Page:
Further amends GS 58-56A-3, concerning consumer protections, to require disclosure of all incentives, discounts, and rebates received by the PBM and the entities who benefit from the incentives, discounts, and rebates, including amounts received by the PBM, whether in the form of money, reduction in costs, or any other benefit to the PBM.
Further amends GS 58-56A-4, concerning pharmacy and pharmacist protections, to explicitly forbid a PBM from prohibiting or in any way restricting a pharmacy or pharmacist from dispensing any prescription drug allowed to be dispensed under a license to practice pharmacy (previously, did not specifically prohibit a PBH from restricting the dispensing). No longer includes a clarification regarding pharmacists' right to refuse to fill or refill a prescription. Adds a new prohibition to forbid a PBM from coercing, steering, or enticing an insurance provider or an insured to other entities that operate under the umbrella of the PBM.
Makes technical and conforming changes to GS 58-56A-5 to refer to the maximum allowable cost list.
Amends proposed GS 58-56A-20, concerning PBM networks, to additionally prohibit a PBM from denying a pharmacy wholesaler or pharmacy services administration organization the right to participate in a network on the same terms and conditions as other participants in the network (previously, only specifically prohibited denial of properly licensed pharmacists or pharmacies). Regarding a PBM's obligation for payment of services rendered after termination of a pharmacy or pharmacist from a PBM network, excludes cases of fraud, waste, or abuse from the obligation (was, cases of fraud, waste, and abuse).
Makes technical changes to proposed GS 58-56A-25 to refer to the Health Insurance Portability and Accountability Act of 1996 (rather than just HIPAA).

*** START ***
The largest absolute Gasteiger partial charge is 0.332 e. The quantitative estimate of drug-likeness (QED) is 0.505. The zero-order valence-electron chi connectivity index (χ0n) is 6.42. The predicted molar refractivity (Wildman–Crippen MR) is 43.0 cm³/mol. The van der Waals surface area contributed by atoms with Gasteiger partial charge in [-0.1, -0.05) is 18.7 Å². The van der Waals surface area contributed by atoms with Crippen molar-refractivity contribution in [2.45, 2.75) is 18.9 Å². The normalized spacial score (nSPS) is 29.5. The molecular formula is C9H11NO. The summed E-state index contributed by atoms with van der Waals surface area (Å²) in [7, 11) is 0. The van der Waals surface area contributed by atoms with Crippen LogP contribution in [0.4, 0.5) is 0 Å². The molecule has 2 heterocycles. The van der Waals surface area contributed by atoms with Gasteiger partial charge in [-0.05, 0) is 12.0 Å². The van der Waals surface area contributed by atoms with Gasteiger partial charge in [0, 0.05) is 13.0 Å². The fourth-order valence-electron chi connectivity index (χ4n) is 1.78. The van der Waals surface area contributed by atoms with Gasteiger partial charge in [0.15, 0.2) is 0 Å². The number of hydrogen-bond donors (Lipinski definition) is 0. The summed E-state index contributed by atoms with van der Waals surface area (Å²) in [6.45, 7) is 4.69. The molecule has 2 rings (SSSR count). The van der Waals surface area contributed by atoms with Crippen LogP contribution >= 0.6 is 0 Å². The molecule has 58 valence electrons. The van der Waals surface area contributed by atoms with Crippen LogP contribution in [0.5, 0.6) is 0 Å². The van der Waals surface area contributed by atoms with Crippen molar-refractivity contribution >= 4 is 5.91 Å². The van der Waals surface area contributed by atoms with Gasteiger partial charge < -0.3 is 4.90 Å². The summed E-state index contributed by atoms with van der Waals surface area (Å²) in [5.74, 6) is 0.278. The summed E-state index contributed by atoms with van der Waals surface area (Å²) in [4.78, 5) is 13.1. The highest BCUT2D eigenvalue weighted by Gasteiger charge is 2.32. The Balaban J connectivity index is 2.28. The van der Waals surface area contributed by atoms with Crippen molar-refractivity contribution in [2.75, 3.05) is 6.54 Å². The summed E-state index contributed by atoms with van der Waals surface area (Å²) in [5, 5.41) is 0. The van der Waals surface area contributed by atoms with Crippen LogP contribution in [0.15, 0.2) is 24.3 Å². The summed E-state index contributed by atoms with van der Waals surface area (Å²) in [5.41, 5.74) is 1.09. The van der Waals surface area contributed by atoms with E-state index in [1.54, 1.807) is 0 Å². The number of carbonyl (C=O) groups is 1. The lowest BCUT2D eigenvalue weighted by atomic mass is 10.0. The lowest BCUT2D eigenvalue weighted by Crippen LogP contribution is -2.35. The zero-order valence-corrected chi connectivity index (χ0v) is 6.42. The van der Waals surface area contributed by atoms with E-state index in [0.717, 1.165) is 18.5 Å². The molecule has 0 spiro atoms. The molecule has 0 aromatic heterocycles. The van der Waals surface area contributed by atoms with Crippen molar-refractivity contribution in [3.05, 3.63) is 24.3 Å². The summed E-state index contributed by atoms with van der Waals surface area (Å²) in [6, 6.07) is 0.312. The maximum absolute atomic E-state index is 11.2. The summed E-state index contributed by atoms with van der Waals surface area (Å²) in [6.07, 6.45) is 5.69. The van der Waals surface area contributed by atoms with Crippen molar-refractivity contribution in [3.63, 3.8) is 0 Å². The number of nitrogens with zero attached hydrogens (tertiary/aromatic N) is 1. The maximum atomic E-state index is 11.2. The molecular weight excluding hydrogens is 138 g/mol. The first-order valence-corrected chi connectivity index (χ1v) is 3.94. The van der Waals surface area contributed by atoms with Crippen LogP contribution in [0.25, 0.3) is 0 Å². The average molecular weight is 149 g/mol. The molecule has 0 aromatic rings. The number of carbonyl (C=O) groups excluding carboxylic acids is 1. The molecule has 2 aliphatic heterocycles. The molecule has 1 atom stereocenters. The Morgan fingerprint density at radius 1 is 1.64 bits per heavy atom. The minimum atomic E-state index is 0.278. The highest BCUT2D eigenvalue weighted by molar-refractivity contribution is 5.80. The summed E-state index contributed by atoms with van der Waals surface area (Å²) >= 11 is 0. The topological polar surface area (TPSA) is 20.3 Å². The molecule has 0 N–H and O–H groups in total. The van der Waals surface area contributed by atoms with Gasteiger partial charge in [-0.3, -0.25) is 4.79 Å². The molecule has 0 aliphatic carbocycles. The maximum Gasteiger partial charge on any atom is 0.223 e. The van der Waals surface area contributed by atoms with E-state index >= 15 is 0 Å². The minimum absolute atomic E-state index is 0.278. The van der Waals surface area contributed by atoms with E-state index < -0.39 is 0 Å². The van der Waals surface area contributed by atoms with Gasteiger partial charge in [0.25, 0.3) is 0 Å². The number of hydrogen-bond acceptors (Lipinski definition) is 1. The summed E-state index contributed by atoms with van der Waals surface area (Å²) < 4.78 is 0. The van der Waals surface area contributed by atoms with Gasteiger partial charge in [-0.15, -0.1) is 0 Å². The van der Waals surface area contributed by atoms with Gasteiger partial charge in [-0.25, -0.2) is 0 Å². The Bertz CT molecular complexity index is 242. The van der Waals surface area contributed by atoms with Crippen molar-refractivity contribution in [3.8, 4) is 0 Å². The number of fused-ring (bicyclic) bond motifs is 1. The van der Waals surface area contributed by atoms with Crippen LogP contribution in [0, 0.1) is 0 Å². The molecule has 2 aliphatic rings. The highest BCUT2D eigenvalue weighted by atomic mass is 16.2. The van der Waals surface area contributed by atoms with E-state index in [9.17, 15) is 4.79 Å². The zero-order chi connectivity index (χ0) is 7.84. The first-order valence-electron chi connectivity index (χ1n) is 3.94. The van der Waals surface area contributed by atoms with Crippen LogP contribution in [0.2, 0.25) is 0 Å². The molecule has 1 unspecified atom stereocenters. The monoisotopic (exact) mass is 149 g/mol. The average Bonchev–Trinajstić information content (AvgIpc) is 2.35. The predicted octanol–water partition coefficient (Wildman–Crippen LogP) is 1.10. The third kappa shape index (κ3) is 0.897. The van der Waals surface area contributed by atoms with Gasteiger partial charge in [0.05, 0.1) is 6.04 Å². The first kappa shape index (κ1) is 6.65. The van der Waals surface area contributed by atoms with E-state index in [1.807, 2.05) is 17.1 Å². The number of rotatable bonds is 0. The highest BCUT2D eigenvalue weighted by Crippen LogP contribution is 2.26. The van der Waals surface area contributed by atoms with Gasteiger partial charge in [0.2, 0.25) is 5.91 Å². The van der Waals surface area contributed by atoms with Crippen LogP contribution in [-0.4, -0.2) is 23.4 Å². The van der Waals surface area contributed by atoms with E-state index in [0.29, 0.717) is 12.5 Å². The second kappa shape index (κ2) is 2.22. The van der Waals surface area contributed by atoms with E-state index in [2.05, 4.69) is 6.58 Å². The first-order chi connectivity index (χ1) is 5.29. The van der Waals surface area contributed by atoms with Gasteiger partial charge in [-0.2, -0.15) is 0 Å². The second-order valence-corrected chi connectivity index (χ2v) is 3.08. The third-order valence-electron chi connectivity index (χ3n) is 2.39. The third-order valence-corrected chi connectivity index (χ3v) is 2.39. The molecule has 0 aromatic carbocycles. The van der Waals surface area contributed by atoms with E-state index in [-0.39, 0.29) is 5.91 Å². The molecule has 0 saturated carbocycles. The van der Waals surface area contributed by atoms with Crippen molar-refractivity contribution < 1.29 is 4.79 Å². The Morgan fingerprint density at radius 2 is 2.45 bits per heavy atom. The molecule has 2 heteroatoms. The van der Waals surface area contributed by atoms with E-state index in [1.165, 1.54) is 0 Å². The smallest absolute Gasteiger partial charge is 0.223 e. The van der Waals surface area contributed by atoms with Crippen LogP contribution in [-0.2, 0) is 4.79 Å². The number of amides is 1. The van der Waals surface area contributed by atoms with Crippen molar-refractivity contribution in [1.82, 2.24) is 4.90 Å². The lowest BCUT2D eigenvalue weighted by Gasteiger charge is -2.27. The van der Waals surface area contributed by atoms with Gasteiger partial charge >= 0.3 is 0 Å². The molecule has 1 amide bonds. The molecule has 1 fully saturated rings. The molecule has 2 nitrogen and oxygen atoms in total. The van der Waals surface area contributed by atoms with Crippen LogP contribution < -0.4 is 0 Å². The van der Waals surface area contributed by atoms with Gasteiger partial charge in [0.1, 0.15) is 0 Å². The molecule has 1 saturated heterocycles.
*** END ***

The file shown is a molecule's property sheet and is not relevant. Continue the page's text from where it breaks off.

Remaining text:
Amends proposed GS 58-56A-35, regarding enforcement, to authorize the Commissioner to contract with consultants and other professionals with relevant experience as necessary and appropriate to conduct an examination or audit of a PBM (previously, authorized to retain certain professionals and specialists as examiners). Adds that the Commissioner must institute a civil action to recover the expenses of an examination against a PBM that refuses or fails to pay the expense of retaining those consultants and professionals. Modifies the confidentiality provisions to now establish that all working papers, information, documents, and copies thereof produced by, obtained by, or disclosed to the Commissioner or any other person in connection with an examination or audit under the statute are confidential, not subject to a subpoena, are not public record, and cannot be made public by the Commissioner or any other person (previously, deemed the information proprietary, confidential and not public record, and prohibited the Commissioner from making the information or data public). Adds that the Commissioner can use the information in any regulatory or legal action brought as part of the Commissioner's official duties. No longer includes related rulemaking authority. Deletes the provisions regarding penalties and disciplinary actions for violations of the Article.